First Ever Human-Monkey Embryos Created To Help Produce Organs For Transplants

Scientists have successfully created the first embryos containing both human and monkey cells, an important step in helping researchers find ways to produce organs for transplants. The results of the groundbreaking experiment, published Thursday in the journal Cell, describe the first mixed-species embryos known as chimeras.

The research team in China was led by Juan Carlos Izpisua Belmonte, who has previously experimented with human and pig embryos. The team injected 25 human stem cells into the embryos of macaque monkeys.

“My first question is: Why?” said Kirstin Matthews, a fellow for science and technology at Rice University’s Baker Institute. “I think the public is going to be concerned, and I am as well, that we’re just kind of pushing forward with science without having a proper conversation about what we should or should not do.”

Still, the scientists who conducted the research, and some other bioethicists defended the experiment. “This is one of the major problems in medicine — organ transplantation,” said Juan Carlos Izpisua Belmonte, a professor in the Gene Expression Laboratory of the Salk Institute for Biological Sciences in La Jolla, Calif., and a co-author of the Cell study. “The demand for that is much higher than the supply.”

“I don’t see this type of research being ethically problematic,” said Insoo Hyun, a bioethicist at Case Western Reserve University and Harvard University. “It’s aimed at lofty humanitarian goals.”

Thousands of people die every year in the United States waiting for an organ transplant, Hyun noted. So, in recent years, some researchers in the U.S. and beyond have been injecting human stem cells into sheep and pig embryos to see if they might eventually grow human organs in such animals for transplantation.

But so far, that approach hasn’t worked. So Belmonte teamed up with scientists in China and elsewhere to try something different. The researchers injected 25 cells known as induced pluripotent stem cells from humans — commonly called iPS cells — into embryos from macaque monkeys, which are much more closely genetically related to humans than are sheep and pigs.

After one day, the researchers reported, they were able to detect human cells growing in 132 of the embryos and were able study the embryos for up to 19 days. That enabled the scientists to learn more about how animal cells and human cells communicate, an important step toward eventually helping researchers find new ways to grow organs for transplantation in other animals, Belmonte said.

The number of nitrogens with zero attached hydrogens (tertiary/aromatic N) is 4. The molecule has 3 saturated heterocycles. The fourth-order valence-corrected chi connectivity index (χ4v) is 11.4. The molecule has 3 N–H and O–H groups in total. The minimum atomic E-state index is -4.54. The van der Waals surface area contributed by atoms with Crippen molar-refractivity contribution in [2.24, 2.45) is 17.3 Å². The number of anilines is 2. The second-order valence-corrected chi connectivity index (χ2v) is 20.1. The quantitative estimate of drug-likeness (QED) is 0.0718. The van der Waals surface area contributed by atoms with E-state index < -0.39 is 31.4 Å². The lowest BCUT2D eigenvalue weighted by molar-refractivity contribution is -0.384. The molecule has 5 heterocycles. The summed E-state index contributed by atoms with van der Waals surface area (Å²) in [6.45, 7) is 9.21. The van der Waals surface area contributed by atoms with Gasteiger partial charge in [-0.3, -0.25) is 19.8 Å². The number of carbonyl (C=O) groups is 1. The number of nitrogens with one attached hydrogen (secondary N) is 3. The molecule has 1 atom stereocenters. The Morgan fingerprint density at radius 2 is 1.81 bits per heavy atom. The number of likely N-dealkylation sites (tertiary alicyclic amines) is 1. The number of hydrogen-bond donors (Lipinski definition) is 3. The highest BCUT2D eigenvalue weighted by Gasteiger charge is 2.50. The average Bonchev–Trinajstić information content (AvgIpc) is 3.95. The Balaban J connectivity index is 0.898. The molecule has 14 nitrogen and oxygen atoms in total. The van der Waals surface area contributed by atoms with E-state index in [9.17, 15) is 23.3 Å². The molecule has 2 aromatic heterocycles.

“This knowledge will allow us to go back now and try to re-engineer these pathways that are successful for allowing appropriate development of human cells in these other animals,” Belmonte told NPR. “We are very, very excited.”

Such mixed-species embryos are known as chimeras, named for the fire-breathing creature from Greek mythology that is part lion, part goat and part snake.

“Our goal is not to generate any new organism, any monster,” Belmonte said. “And we are not doing anything like that. We are trying to understand how cells from different organisms communicate with one another.”

In addition, Belmonte said he hopes this kind of work could lead to new insights into early human development, aging and the underlying causes of cancer and other disease.

However, there are several concerns that using human cells in this way could produce animals that have human sperm or eggs. “Nobody really wants monkeys walking around with human eggs and human sperm inside them,” said Hank Greely, a Stanford University bioethicist who co-wrote an article in the same issue of the journal that critiques the line of research while noting that this particular study was ethically done. “Because if a monkey with human sperm meets a monkey with human eggs, nobody wants a human embryo inside a monkey’s uterus.”

Belmonte acknowledges the ethical concerns. But he stresses that his team has no intention of trying to create animals with the part-human, part-monkey embryos, or even to try to grow human organs in such a closely related species. He said his team consulted closely with bioethicists, including Greely.

Greely said he hopes the work will spur a more general debate about how far scientists should be allowed to go with this kind of research. “I don’t think we’re on the edge of beyond the Planet of the Apes. I think rogue scientists are few and far between. But they’re not zero,” Greely said. “So I do think it’s an appropriate time for us to start thinking about, ‘Should we ever let these go beyond a petri dish?’ “

For several years, the National Institutes of Health has been weighing the idea of lifting a ban on funding for this kind of research but has been waiting for new guidelines, which are expected to come out next month, from the International Society for Stem Cell Research.

The notion of using organs from animals for transplants has also long raised concerns about spreading viruses from animals to humans. So, if the current research comes to fruition, steps would have to be taken to reduce that infection risk, scientists said, such as carefully sequestering animals used for that purpose and screening any organs used for transplantation.

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